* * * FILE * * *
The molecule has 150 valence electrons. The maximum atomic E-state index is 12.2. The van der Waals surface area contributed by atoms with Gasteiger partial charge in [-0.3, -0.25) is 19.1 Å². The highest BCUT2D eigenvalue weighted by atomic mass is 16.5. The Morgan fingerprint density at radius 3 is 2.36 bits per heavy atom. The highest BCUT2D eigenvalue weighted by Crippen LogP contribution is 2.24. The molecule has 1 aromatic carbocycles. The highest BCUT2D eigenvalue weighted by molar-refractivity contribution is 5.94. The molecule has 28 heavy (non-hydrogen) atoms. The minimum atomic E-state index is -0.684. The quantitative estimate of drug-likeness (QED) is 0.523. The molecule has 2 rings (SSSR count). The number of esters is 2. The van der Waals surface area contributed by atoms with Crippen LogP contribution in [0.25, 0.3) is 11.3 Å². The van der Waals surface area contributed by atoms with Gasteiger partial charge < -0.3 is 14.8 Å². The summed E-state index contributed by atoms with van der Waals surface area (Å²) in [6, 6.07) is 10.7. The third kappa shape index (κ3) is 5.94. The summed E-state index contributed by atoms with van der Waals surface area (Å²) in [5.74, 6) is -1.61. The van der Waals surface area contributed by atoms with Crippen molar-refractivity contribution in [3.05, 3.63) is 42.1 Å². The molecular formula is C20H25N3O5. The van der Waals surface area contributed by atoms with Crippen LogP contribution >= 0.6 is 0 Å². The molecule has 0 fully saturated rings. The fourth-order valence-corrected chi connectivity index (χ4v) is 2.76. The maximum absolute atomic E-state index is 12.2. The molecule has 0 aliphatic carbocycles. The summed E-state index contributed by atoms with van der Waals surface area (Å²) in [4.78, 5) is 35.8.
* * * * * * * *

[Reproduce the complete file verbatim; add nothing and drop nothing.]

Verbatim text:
The molecule has 150 valence electrons. The maximum atomic E-state index is 12.2. The van der Waals surface area contributed by atoms with Gasteiger partial charge in [-0.3, -0.25) is 19.1 Å². The highest BCUT2D eigenvalue weighted by atomic mass is 16.5. The Morgan fingerprint density at radius 3 is 2.36 bits per heavy atom. The highest BCUT2D eigenvalue weighted by Crippen LogP contribution is 2.24. The molecule has 1 aromatic carbocycles. The highest BCUT2D eigenvalue weighted by molar-refractivity contribution is 5.94. The molecule has 28 heavy (non-hydrogen) atoms. The minimum atomic E-state index is -0.684. The quantitative estimate of drug-likeness (QED) is 0.523. The molecule has 2 rings (SSSR count). The number of esters is 2. The van der Waals surface area contributed by atoms with Crippen LogP contribution in [0.25, 0.3) is 11.3 Å². The van der Waals surface area contributed by atoms with Gasteiger partial charge < -0.3 is 14.8 Å². The summed E-state index contributed by atoms with van der Waals surface area (Å²) in [6, 6.07) is 10.7. The third kappa shape index (κ3) is 5.94. The summed E-state index contributed by atoms with van der Waals surface area (Å²) in [5.74, 6) is -1.61. The van der Waals surface area contributed by atoms with Crippen molar-refractivity contribution in [3.05, 3.63) is 42.1 Å². The molecular formula is C20H25N3O5. The van der Waals surface area contributed by atoms with Crippen LogP contribution >= 0.6 is 0 Å². The molecule has 0 fully saturated rings. The fourth-order valence-corrected chi connectivity index (χ4v) is 2.76. The maximum absolute atomic E-state index is 12.2. The molecule has 0 aliphatic carbocycles. The summed E-state index contributed by atoms with van der Waals surface area (Å²) in [4.78, 5) is 35.8.